The Problem with Death: Towards a Genealogy of Euthanasia

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Massey University
A hugely contentious issue in society today is whether individuals have the right to choose when and how to die. The ethics, legality and morality of euthanasia have been hotly debated in many countries around the world. However, the phenomenon of euthanasia has not just emerged recently, on the contrary a wide ranging and diverse network of events have all played some part in our present day understanding. This paper presents a genealogical analysis, an overview of a Foucauldian ‘history of the present’, that addresses the issue of how euthanasia has emerged as a possible solution to terminal illness. It examines the conditions present at particular periods of time and a specific, but disorderly collection of incidents that have allowed our present constructions of euthanasia to come about. This focus recognizes the intrinsic relationship between discourse, knowledge and power as the construction of particular discourses of euthanasia that may prevail in our society today, and are accepted as ‘common sense,’ provide the potential to act in certain ways, while marginalizing alternative practices. This genealogy challenges both the origins and functions of our present day ‘knowledge’ regarding euthanasia and the assumptions of self-evidence and inevitability that accompany prevailing discourses.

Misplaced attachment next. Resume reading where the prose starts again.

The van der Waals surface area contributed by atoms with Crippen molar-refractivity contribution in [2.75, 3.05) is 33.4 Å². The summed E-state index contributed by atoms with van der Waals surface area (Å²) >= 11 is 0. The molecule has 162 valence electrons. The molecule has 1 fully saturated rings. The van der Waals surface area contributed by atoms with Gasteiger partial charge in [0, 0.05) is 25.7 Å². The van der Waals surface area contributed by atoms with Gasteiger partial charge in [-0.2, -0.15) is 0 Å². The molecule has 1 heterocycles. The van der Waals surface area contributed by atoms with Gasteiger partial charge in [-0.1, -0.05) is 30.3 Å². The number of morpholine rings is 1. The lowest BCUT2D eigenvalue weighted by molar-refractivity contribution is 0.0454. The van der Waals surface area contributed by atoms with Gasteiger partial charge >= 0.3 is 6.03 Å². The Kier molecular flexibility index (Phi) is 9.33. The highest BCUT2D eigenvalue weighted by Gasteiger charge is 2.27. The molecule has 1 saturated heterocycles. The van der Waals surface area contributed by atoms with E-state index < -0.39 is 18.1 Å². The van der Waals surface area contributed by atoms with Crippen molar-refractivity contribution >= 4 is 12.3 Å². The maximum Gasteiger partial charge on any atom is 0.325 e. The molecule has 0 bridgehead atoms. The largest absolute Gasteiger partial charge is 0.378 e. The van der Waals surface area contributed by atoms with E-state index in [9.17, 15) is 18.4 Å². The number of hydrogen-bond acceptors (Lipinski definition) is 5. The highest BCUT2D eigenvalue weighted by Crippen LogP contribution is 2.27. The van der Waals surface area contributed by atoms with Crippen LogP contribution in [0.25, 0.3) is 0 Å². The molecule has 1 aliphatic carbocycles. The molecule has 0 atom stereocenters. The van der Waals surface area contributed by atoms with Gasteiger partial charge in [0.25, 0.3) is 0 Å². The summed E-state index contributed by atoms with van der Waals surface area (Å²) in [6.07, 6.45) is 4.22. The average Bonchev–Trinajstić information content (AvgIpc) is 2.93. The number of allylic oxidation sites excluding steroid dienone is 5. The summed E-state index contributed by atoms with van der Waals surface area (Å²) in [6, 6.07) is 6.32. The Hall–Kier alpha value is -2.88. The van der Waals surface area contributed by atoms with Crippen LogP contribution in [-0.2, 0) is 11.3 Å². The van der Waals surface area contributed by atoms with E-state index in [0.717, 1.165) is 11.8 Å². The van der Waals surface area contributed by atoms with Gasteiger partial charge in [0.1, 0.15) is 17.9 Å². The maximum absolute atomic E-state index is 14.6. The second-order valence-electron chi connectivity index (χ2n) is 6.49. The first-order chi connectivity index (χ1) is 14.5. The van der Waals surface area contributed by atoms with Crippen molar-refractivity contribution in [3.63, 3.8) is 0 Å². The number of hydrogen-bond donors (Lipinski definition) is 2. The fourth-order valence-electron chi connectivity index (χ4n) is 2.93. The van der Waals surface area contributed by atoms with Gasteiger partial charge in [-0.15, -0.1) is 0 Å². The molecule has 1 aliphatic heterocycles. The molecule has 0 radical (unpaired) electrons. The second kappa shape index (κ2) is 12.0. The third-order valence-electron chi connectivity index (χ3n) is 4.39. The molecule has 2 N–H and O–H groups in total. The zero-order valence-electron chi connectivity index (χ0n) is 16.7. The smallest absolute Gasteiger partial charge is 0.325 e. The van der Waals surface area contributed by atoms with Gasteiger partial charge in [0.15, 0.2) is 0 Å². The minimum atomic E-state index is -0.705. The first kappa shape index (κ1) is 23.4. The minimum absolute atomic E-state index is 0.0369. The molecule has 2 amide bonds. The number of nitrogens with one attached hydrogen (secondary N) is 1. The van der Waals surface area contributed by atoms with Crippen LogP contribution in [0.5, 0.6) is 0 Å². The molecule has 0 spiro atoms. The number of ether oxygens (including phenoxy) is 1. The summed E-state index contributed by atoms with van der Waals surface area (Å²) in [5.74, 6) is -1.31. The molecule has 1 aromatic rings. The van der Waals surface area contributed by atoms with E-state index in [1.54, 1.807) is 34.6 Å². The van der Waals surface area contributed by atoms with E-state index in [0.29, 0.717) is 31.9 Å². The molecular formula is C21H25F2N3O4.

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Euthanasia, Foucault, Bio-power, Autonomy, Neo-liberalism